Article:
If the Trump administration wants the legislative bodies in the U.S., Mexico and Canada to ratify the renegotiated trade agreement that binds all three countries with virtually no ag trade tariffs, it’s going to have to lift its steel and aluminum tariffs, Senate Finance Committee Chairman Chuck Grassley said Wednesday.

Martha Barcena, Mexico’s new ambassador to the U.S., and Canadian Foreign Affairs Minister Chrystia Freeland both informed Grassley personally that the countries would not ratify the U.S.-Mexico-Canada Agreement (USMCA) if the Trump administration did not scrap the “Section 232” tariffs.

“It’s pretty clear to me after visiting with (Barcena and Freeland) that they are not going to move as long as those tariffs are on,” Grassley said.

Barcena, representing the administration of the newly elected President Andres Manuel Lopez Obrador, also met Wednesday with Ag Secretary Sonny Perdue.

“They discussed the benefits of USMCA to both the U.S. and Mexico,” a USDA spokesman told Agri-Pulse.

Originally, Canada and Mexico were exempted from the metal tariffs the Trump administration said were needed to protect national security. The exemptions, officials said at the time, were tied to the negotiations to rewrite the North American Free Trade Agreement. But those exemptions expired when the talks stalled. Government officials in all three countries expressed surprise when the Trump administration did not reinstate the exemptions after Trump, Canadian Prime Minister Justin Trudeau and then-president of Mexico, Enrique Peña Nieto all signed the pact last year.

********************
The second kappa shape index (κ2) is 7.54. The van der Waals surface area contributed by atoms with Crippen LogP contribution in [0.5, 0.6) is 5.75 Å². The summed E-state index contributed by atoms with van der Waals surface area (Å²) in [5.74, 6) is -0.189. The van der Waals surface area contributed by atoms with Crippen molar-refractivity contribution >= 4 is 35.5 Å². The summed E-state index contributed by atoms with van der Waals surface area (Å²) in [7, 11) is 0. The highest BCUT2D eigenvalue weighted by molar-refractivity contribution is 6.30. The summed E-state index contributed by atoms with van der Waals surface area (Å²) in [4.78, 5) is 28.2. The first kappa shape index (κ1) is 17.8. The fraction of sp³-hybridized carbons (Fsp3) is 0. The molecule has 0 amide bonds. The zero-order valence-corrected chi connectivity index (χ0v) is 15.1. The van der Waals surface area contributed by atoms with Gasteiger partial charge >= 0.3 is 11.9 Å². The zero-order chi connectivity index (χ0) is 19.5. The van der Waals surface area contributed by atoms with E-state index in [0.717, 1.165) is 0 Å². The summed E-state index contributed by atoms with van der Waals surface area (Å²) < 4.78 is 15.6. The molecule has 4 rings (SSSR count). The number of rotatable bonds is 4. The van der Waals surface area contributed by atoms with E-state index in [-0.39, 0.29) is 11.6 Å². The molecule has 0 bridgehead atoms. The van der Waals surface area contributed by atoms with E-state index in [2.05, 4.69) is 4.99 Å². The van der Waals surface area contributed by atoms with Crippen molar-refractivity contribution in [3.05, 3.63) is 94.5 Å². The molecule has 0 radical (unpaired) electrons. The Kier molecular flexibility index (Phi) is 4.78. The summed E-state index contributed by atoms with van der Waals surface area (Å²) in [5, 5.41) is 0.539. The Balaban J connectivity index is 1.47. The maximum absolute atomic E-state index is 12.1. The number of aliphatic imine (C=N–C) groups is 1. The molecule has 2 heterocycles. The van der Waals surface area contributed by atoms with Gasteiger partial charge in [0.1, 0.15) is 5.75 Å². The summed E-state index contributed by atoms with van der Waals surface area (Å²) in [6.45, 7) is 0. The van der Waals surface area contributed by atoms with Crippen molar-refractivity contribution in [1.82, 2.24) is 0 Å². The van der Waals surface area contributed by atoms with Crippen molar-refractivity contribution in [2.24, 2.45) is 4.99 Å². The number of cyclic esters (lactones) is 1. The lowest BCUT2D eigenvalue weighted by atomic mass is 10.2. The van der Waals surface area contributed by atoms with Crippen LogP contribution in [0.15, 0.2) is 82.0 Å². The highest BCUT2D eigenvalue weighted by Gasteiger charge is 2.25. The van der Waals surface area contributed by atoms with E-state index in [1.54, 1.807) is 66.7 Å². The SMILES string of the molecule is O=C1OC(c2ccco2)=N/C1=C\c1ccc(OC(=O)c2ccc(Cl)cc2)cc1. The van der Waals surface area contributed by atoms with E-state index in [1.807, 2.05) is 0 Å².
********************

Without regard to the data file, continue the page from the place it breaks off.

Meanwhile farm and other trade associations are banding together in the U.S. with the sole purpose of pressuring the Trump administration and Congress to ratify USMCA, The newly formed umbrella group, the Pass USMCA Coalition, is made of groups like the National Cotton Council, National Chicken Council and the Biotechnology Innovation Organization.

“The USMCA sets a modern precedent for freer and fairer trade not only in North America, but throughout the world,” said Gary Locke, the group’s honorary chairman. “Ratifying the agreement quickly will improve our trading relationships with Canada and Mexico, create more jobs for American workers, and propel international trade into the 21st century.”

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